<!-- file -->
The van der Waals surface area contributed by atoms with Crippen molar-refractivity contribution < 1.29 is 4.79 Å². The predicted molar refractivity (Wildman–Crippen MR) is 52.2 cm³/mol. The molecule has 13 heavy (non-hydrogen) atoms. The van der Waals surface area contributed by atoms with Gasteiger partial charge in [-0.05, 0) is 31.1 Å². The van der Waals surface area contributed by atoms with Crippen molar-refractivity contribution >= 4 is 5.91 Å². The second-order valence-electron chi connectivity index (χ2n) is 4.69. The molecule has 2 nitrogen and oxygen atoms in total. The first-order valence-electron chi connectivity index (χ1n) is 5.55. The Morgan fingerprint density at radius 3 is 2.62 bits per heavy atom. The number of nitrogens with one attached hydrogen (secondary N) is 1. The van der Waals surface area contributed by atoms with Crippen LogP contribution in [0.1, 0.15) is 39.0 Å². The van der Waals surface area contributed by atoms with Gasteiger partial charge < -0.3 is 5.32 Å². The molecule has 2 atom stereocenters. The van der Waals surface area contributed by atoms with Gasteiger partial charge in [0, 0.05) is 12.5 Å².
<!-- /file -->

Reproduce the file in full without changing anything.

The van der Waals surface area contributed by atoms with Crippen molar-refractivity contribution < 1.29 is 4.79 Å². The predicted molar refractivity (Wildman–Crippen MR) is 52.2 cm³/mol. The molecule has 13 heavy (non-hydrogen) atoms. The van der Waals surface area contributed by atoms with Gasteiger partial charge in [-0.05, 0) is 31.1 Å². The van der Waals surface area contributed by atoms with Crippen molar-refractivity contribution >= 4 is 5.91 Å². The second-order valence-electron chi connectivity index (χ2n) is 4.69. The molecule has 2 nitrogen and oxygen atoms in total. The first-order valence-electron chi connectivity index (χ1n) is 5.55. The Morgan fingerprint density at radius 3 is 2.62 bits per heavy atom. The number of nitrogens with one attached hydrogen (secondary N) is 1. The van der Waals surface area contributed by atoms with Crippen LogP contribution in [0.1, 0.15) is 39.0 Å². The van der Waals surface area contributed by atoms with Gasteiger partial charge < -0.3 is 5.32 Å². The molecule has 2 atom stereocenters. The van der Waals surface area contributed by atoms with Gasteiger partial charge in [0, 0.05) is 12.5 Å².